WASHINGTON - Despite rising incidence of far-right violence in the United States, the Federal Bureau of Investigation and the U.S. Justice Department continue to deprioritize investigating the violence and prosecuting its perpetrators, according to a report released Monday.
While a handful of high-profile cases are sometimes designated as acts of “domestic terrorism” and receive the law enforcement agencies’ full investigative attention, the overwhelming majority are treated as hate crimes, gang violence and run-of-the-mill homicides, pushing them down the agencies’ list of priorities, the report says.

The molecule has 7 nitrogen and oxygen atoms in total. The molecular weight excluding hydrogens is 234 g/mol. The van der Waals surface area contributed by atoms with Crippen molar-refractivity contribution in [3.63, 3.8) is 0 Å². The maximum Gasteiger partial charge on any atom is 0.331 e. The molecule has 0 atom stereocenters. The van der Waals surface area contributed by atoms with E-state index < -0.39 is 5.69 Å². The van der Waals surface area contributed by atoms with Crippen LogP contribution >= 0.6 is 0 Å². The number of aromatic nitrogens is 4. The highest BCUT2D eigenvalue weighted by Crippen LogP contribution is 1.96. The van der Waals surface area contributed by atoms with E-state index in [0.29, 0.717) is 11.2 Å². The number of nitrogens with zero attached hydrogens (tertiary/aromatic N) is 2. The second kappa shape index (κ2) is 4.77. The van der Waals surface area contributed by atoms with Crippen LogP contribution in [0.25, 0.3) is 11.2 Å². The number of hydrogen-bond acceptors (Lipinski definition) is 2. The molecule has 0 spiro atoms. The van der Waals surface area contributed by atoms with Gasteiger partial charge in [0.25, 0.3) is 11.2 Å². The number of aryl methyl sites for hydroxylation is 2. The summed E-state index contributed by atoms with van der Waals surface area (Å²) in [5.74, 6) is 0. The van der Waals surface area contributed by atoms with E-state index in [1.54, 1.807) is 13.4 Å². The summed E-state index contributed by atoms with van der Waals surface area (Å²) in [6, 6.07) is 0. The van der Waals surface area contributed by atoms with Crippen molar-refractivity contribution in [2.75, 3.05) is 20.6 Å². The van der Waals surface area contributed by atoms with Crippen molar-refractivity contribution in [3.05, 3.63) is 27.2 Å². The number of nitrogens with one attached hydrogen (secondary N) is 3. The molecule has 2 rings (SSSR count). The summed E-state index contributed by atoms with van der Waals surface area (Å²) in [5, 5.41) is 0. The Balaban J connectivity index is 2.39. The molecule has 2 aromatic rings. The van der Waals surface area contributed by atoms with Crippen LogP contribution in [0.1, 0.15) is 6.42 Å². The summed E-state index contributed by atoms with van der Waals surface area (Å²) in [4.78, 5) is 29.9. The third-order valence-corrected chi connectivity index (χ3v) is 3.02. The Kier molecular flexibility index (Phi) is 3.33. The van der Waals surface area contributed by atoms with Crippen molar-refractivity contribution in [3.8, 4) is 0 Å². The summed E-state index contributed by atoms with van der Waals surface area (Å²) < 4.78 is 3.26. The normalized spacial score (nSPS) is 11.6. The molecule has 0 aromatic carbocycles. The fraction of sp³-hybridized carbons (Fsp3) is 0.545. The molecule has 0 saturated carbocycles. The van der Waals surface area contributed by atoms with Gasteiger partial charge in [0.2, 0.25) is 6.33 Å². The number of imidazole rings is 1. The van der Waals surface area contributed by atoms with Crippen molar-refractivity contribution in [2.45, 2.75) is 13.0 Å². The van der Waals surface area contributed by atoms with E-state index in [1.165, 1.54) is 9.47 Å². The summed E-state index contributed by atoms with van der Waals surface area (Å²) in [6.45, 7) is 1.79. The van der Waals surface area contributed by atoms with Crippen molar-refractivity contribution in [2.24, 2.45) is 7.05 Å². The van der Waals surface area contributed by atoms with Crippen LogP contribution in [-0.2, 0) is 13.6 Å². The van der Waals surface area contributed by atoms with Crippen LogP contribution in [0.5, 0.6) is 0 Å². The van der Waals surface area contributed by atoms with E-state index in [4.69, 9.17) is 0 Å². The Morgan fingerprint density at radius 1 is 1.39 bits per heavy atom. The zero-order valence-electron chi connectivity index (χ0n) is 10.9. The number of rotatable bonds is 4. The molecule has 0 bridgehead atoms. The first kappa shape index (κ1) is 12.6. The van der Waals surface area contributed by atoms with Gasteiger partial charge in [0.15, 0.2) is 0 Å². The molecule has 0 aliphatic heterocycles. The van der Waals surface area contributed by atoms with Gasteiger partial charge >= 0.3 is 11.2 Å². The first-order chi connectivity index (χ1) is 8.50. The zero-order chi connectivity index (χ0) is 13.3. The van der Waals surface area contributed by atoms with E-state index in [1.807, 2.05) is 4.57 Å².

The label the FBI chooses to characterize an act of violence is important in determining the amount of resources devoted to the case and how wide an investigative net is cast, according to the report. Investigating terrorism currently tops the FBI’s list of eight priorities and is well resourced. Hate crimes rank fifth while gang violence comes in sixth.